University Communications Staff

Katherine Unger Baillie

Science News Officer

Anthropology, Archaeology, Biology, Dental Medicine, Earth and Environmental Science, History and Sociology of Science, Penn Museum, Penn Science Café, Science, Technology, Veterinary Medicine

215-898-9194

kbaillie@upenn.edu

Chemotherapy, while potentially lifesaving, is notoriously draining on the human body. It can make patients feel fatigued, nauseated, and downright lousy. But a new study by researchers in the School of Nursing and the Perelman School of Medicine suggests that patients who push past the malaise and do some low-impact exercises during their chemo regimen might help their cancer drugs work better.
Study after study has proven it true: exercise is good for you. But new research from University of Pennsylvania scientists suggests that exercise may have an added benefit for cancer patients undergoing chemotherapy.
The key to a successful cancer surgery is to extract every last bit of the tumor. If any cancerous cells are left behind, they could cause the disease to reappear in the same place or close by later on. Imagine how useful it would be if the malignant tissue glowed bright green, practically shouting, “Cut me out, I’m dangerous!” Turns out, it can.
One of the goals of genome sequencing is to identify genetic mutations associated with increased susceptibility to disease. Yet by and large these discoveries have been made in people of European or Asian ancestry, resulting in an incomplete picture of global genetic variation in disease vulnerability.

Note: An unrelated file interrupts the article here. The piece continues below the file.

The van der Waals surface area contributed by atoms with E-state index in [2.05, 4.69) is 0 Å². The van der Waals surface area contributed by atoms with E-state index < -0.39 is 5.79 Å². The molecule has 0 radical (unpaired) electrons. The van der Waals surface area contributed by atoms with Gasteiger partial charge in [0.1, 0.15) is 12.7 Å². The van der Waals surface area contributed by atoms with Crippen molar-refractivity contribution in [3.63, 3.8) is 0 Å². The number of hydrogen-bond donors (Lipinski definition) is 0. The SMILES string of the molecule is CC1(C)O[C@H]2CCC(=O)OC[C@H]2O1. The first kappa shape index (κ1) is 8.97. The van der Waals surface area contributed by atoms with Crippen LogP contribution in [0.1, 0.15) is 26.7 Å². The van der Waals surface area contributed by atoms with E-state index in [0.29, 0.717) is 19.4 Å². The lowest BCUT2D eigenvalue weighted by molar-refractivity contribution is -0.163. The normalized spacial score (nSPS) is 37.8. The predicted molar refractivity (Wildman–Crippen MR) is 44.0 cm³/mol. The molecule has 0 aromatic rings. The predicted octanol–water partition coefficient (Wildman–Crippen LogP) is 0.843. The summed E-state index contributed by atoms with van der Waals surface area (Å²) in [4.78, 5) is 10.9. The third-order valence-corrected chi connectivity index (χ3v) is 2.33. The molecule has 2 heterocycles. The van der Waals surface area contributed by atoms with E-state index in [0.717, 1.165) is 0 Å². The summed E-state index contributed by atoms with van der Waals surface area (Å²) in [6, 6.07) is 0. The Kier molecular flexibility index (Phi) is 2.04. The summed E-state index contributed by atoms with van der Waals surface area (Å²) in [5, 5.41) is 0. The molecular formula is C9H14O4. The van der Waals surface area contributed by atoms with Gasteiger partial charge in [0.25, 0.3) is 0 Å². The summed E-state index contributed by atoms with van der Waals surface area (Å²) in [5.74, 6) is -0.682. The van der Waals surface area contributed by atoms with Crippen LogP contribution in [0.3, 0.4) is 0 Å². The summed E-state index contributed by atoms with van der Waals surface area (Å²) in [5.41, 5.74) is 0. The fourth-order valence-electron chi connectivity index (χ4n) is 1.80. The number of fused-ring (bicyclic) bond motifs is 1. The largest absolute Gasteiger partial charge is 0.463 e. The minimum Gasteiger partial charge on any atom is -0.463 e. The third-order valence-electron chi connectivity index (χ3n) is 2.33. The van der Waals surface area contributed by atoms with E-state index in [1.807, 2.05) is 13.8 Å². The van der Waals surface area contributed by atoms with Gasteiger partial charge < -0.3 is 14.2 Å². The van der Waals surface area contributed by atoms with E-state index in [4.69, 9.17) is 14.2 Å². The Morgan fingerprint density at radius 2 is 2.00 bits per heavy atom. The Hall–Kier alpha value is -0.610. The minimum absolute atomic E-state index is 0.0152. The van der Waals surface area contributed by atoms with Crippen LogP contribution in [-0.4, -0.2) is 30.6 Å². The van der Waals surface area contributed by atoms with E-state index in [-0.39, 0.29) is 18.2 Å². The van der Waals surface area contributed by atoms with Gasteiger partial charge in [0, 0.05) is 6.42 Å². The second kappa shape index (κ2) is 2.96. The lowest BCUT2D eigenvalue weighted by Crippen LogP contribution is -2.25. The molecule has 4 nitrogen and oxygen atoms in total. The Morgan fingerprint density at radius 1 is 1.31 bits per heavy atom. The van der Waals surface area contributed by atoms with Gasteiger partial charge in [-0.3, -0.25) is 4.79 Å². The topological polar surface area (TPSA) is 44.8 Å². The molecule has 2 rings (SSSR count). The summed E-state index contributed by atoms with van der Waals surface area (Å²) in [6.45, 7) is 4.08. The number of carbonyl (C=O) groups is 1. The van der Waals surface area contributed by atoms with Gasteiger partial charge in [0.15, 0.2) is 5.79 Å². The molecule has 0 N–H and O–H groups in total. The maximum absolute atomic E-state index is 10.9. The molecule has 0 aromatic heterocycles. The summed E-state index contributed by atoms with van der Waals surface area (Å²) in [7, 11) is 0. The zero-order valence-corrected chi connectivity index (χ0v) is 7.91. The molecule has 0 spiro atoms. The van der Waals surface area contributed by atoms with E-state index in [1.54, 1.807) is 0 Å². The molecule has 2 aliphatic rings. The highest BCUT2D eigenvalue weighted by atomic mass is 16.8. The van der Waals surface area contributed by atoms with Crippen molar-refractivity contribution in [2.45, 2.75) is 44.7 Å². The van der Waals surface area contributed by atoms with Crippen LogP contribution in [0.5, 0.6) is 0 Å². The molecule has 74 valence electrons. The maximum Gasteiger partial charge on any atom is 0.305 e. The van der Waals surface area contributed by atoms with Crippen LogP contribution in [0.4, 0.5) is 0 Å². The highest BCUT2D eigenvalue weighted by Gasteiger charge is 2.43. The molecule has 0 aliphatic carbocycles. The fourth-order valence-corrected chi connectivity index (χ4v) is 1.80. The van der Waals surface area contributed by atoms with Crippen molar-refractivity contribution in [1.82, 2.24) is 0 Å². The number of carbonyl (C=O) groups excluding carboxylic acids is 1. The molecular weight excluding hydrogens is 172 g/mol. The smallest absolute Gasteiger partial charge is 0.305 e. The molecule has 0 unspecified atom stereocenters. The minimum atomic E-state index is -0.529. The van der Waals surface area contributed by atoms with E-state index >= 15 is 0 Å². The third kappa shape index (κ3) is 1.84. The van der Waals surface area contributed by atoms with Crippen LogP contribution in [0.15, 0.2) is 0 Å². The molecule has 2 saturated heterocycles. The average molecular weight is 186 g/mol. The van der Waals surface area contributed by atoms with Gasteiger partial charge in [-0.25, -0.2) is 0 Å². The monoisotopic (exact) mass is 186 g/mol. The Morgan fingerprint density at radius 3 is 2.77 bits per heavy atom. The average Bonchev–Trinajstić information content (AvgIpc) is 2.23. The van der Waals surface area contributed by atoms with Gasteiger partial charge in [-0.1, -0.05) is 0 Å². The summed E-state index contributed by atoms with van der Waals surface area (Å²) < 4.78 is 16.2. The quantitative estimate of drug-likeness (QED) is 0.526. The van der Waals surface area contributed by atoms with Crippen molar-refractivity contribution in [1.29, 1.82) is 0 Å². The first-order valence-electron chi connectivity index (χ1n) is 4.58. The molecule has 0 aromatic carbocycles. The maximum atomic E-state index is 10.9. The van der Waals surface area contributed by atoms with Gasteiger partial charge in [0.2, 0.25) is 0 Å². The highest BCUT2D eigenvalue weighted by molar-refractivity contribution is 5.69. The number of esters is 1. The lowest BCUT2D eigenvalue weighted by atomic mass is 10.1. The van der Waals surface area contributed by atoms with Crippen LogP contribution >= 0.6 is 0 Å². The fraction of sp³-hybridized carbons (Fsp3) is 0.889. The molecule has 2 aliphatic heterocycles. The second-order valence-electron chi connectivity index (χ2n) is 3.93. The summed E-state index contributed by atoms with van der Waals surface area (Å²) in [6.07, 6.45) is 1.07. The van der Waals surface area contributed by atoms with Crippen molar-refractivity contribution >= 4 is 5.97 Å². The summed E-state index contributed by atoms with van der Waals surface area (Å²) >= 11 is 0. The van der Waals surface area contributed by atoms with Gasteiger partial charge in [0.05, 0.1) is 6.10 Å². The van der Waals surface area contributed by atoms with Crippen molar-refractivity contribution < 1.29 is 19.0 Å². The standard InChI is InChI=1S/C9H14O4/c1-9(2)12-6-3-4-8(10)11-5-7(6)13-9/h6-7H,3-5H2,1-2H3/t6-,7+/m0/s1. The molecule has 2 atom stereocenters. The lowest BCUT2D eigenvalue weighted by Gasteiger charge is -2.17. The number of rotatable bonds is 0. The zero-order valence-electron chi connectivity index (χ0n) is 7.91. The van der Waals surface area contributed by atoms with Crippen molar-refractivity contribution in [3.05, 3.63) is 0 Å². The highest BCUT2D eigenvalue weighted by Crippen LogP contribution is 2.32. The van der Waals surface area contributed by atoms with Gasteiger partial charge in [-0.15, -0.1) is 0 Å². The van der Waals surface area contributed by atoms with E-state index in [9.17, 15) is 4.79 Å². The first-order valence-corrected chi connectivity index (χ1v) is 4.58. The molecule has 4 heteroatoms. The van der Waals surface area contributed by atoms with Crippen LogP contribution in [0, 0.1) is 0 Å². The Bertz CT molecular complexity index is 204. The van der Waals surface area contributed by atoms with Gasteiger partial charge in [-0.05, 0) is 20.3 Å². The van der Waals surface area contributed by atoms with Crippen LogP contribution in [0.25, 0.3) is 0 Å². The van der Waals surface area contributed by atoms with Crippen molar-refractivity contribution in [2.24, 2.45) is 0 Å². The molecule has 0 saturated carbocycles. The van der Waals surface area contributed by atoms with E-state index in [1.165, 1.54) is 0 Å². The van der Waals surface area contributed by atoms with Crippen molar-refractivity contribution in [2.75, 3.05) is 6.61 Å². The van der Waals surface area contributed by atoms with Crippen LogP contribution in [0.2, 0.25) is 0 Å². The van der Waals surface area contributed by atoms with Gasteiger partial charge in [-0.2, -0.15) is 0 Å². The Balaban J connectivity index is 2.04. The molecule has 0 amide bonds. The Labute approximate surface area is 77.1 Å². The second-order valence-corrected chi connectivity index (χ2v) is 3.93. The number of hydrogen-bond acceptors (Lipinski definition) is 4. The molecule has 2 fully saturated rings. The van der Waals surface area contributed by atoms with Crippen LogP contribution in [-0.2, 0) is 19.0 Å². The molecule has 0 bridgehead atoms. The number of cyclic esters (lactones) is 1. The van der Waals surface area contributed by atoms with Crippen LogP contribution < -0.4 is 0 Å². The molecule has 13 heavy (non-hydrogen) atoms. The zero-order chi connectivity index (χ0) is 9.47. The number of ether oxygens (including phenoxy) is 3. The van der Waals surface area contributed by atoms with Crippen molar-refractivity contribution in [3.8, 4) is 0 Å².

For decades, researchers have used petri dishes to study cell movement. These classic tissue culture tools, however, only permit two-dimensional movement, very different from the three-dimensional movements that cells make in a human body.
Dinosaurs are often depicted as giant, frightening beasts. But every creature is a baby once. A new examination of a rock slab containing fossils of 24 very young dinosaurs and one older individual is suggestive of a group of hatchlings overseen by a caretaker, according to a new study by University of Pennsylvania researchers.
Like a lot of little kids, Tanner Frank went through a “dinosaur phase.” Unlike most, however, he says, “I never grew out of it.”
By Madeleine Stone @themadstone
A special guest will throw out the first pitch at the Camden Riversharks minor league baseball game on Sunday, Aug. 24. This local celebrity has a keen eye, an athletic build, a deep love for ball games—and a wagging tail.